A meat sommelier named Charlie is stood in front of me, wearing the leather apron his mum sent him from abroad. He cares a lot about meat, he tells me. Good meat, quality meat. Charlie was recruited over from Ireland, found in part via his meat-focused Instagram, to work at the Oak Room steakhouse in the newly opened The Abu Dhabi EDITION. It’s a gorgeous venue, all wood-panelled walls and amber lights, with pops of velvet red on the tables from fresh roses, and pictures of British rockstars on the walls. Charlie looks right at home.
At one point, after talking me through a daily special that rings in at AED 400 for 250grams, Charlie pauses. He points to the glass-fronted butchery behind him, one that displays fresh cuts of meat ready for ordering. “This is my office,” he grins, completely serious. After Charlie leaves, a wine sommelier named Alper steps forward. Alper’s ready to talk through the venue’s 200 bottles of wine and how 50 are available by the glass.
Both give the impression of being willing and ready to spend half the night chatting through the finer details of what makes a good meal. There’s an ease to their behaviour, but also an elegant confidence born from extensive expertise.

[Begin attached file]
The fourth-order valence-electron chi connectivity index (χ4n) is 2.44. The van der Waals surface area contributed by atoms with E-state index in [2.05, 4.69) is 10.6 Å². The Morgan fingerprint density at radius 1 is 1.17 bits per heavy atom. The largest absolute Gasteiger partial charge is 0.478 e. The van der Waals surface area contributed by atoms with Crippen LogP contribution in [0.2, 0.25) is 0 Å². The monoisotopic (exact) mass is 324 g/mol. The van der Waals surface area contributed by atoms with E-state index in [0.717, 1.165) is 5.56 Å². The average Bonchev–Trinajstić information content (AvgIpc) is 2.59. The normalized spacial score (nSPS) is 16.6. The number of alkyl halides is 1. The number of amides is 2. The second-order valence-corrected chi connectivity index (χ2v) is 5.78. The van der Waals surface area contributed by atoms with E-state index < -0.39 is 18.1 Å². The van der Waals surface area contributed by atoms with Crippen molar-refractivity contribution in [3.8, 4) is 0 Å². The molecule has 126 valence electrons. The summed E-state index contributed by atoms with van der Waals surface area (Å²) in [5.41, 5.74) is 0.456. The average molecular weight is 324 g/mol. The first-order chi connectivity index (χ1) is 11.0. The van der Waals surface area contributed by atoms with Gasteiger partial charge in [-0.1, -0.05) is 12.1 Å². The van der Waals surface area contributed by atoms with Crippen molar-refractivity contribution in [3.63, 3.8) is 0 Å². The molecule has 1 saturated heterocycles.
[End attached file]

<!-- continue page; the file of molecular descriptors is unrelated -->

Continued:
That’s how The Abu Dhabi Edition itself feels. The whole property has these understated elements of knowledge, art and class, but presented in a way that invites you to linger and look if you want to know more, or simply enjoy if you don’t.
There are no Swarovski chandeliers or diamond-encrusted walls at The Abu Dhabi Edition — and that’s a magnificent thing. The venue draws on a neutral colour palette, incorporating sinuous lines and well-placed floor-to-ceiling windows to give a constant feeling of movement.
Outside, the criss-cross structure of the property’s exterior is meant to be reminiscent of the lateen sails of traditional dhow boats. In the lobby’s five-floor atrium, the flowing lines are meant to echo the movement of water, another nod to the region’s marine-focused past. On either side of the main door, two bulging, stuffed chairs invite guests to sit — or, more likely, take a photo. They are the creations of local designer Latifa Saeed, who was inspired by the way Emirati children braid their hair. Above all of this, a kinetic art installation ripples slowly and gently in small wafts of air. It’s meant to speak about human evolution and the constant desire to fly.
This design-led focus on the past is one of the first things I learn about The Abu Dhabi Edition. “They incorporated dhows because of the region’s history,” a guest relations manager tells me as she walks me to my room. We’re on the fifth floor, the top, and from the hallways it’s possible to stare down at the four floors below.
This blending between work and play is a big part of The Abu Dhabi Edition. Bronze screens create small divisions in the lobby while keeping the space mostly open.